Despite public outcry at home and international opposition abroad, the Bush Administration deployed troops and invested millions in preparation for a massive military assault on Iraq. In Against War With Iraq, three legal scholars from the Center for Constitutional Rights argue persuasively that the war against Iraq is both unnecessary for national security and illegal. They expose the Bush administration's justifications as pretexts, demonstrate that there is little evidence that Iraq possessed weapons of mass destruction, and argue that inspections were adequate to deal with any possible covert Iraq weapons program. The writers also emphasize that a war with Iraq made the world less safe, the region less stable, and that we in the United States would likely face more terrorism on our own soil as a result. Underlying the Bush administration's drive for war was its desire to dominate the Middle East, control Iraqi oil, and insure United States dominance for many years to come.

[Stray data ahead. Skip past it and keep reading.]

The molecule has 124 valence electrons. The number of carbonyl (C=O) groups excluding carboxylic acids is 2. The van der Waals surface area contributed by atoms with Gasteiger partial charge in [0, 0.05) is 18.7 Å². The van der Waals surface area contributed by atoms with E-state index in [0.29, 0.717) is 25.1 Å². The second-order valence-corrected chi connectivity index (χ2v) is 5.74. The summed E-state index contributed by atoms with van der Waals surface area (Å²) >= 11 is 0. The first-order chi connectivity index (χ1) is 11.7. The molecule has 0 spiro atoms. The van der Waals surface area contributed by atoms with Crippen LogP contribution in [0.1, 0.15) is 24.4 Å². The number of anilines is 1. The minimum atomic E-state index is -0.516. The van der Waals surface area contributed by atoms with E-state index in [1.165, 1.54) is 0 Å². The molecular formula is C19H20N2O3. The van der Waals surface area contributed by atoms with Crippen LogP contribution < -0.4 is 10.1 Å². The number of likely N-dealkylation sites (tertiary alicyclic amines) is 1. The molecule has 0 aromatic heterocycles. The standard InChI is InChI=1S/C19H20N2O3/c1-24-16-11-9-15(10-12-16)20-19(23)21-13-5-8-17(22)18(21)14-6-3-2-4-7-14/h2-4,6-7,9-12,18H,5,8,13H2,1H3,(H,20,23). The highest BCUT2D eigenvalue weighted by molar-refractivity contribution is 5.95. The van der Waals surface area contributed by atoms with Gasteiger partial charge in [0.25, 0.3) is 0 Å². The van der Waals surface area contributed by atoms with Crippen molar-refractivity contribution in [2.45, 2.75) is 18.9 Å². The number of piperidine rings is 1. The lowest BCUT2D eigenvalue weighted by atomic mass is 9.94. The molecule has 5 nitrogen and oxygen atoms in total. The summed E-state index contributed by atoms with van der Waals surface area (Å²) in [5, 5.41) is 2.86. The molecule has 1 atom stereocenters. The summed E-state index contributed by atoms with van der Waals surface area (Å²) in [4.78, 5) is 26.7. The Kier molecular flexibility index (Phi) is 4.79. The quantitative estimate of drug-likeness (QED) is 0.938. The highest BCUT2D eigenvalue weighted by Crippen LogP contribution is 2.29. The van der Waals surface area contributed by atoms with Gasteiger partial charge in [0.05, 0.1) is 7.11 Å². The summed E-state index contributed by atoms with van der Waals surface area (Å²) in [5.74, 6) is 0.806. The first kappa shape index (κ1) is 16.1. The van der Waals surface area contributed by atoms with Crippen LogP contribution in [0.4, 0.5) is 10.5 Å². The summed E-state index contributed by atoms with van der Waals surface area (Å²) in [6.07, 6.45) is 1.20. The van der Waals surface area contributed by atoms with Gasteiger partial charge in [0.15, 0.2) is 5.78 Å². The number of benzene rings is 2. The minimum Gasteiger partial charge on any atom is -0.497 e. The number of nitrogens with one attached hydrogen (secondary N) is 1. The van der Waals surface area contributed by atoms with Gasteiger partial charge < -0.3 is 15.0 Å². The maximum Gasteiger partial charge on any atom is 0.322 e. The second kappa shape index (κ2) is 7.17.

Olshansky provides a clear explanation of the meaning of United Nations Security Council Resolution 1441 and describes why that resolution did not authorize the U.S. to launch a new war. It explains that the Bush administration's doctrine of preemptive strikes is flatly contrary to international law and may, if carried out, constitute a war crime.